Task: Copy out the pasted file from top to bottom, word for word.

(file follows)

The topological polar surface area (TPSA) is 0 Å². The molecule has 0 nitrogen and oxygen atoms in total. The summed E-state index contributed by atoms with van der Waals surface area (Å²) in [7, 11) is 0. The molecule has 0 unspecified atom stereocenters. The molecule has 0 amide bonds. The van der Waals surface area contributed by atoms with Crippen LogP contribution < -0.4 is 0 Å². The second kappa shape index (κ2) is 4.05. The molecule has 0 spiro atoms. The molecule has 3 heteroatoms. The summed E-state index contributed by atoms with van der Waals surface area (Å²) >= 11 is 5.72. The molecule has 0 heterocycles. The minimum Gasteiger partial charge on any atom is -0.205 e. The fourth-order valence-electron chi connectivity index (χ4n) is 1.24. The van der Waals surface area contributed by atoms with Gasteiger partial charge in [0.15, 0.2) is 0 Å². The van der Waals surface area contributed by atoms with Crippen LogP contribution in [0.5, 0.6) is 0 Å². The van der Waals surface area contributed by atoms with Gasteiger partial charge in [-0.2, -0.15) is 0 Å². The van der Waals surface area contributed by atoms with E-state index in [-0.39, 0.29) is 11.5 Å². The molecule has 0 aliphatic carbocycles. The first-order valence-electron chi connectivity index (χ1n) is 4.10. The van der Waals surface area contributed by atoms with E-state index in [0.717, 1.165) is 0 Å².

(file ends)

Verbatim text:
The topological polar surface area (TPSA) is 0 Å². The molecule has 0 nitrogen and oxygen atoms in total. The summed E-state index contributed by atoms with van der Waals surface area (Å²) in [7, 11) is 0. The molecule has 0 unspecified atom stereocenters. The molecule has 0 amide bonds. The van der Waals surface area contributed by atoms with Crippen LogP contribution < -0.4 is 0 Å². The second kappa shape index (κ2) is 4.05. The molecule has 0 spiro atoms. The molecule has 3 heteroatoms. The summed E-state index contributed by atoms with van der Waals surface area (Å²) >= 11 is 5.72. The molecule has 0 heterocycles. The minimum Gasteiger partial charge on any atom is -0.205 e. The fourth-order valence-electron chi connectivity index (χ4n) is 1.24. The van der Waals surface area contributed by atoms with Gasteiger partial charge in [0.15, 0.2) is 0 Å². The van der Waals surface area contributed by atoms with Crippen LogP contribution in [0.5, 0.6) is 0 Å². The van der Waals surface area contributed by atoms with Gasteiger partial charge in [-0.2, -0.15) is 0 Å². The van der Waals surface area contributed by atoms with E-state index in [-0.39, 0.29) is 11.5 Å². The molecule has 0 aliphatic carbocycles. The first-order valence-electron chi connectivity index (χ1n) is 4.10. The van der Waals surface area contributed by atoms with E-state index in [0.717, 1.165) is 0 Å².